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Re: A draft for a multibyte and multi-codepoint C string interface

On Mon, Apr 01, 2013 at 08:58:41PM -0400, Mouse wrote:
> >> I do not want the filesystem interface to mangle the provided byte
> >> (historically meaning "octet") sequence
> > I believe that "octet" interpretation is a retroreification of an
> > historical assumption.  When the filesystem was being invented, a
> > filename was far from an austere unencoded bytestring.  The simple
> > fact is that the encoding was assumed to be ASCII.
> I find that doubtful...
> > The technology of the 70s also made safe the assumption that the
> > effective domain of filename characters was the ASCII printable set,
> > [33,127].

That is very doubtful. The use of octet values 128 through 255 for
printable characters probably dates to the 1970s and was certainly
common in the early 1980s.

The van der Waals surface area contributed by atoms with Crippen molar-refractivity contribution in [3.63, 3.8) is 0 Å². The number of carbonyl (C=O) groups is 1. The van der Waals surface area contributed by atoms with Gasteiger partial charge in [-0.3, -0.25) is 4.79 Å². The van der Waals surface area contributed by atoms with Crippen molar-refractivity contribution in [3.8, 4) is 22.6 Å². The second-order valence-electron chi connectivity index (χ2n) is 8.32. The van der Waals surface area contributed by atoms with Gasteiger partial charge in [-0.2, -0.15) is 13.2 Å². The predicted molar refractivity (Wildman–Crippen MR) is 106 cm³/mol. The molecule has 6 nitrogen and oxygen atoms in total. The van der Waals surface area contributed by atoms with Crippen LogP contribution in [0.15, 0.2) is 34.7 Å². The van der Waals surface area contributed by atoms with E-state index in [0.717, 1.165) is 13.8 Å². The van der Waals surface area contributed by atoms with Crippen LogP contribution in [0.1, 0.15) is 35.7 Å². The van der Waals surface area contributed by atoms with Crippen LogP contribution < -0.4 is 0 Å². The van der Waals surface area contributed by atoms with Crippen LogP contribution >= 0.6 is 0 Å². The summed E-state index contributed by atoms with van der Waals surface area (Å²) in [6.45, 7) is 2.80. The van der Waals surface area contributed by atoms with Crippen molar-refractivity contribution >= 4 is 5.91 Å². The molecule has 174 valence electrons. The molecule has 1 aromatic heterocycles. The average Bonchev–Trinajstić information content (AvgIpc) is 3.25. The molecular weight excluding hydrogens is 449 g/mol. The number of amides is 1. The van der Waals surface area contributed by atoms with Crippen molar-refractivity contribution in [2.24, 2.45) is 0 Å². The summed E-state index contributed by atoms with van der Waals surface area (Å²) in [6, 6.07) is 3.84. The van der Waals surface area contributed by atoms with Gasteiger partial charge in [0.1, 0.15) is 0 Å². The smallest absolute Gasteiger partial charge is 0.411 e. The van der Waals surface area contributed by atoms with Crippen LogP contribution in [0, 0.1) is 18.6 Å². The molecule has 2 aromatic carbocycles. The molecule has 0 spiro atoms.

Certainly before the 8859-n character sets were standardised.

The big fuckup with UTF-8 is that it can't take an arbitrary 'char'
sequence, convert it to 'w_char' and then convert it back to the same
'char' sequence. This effectively means that you can only treat strings
that are explicitly known as UTF-8 as such - which generally means that
a program has to be told whether every string might be valid UTF-8 before
processing it.

My suspicions is that this problem only really affects western europeans.
The USA won't have any byte values over 127 in strings, the Asians couldn't
use anything like ASCII.
As an English person I only see files with 0xa3 bytes in them (pound
sterling), but that is enough to cause serious grief with programs
that try to treat the data as UTF-8.
Were I French, I'm sure I'd have bigger problems.

One issue with filenames, is that as soon as you allow multiple byte
sequences (eg supplied to open) to match the same on-disk 'name' you
can no longer do any form of fast of cached lookup - unless you are
also (or only) saving the canonical form. In which case you can do
the canonicalisation in userspace (and not in the normal libc function).


David Laight:

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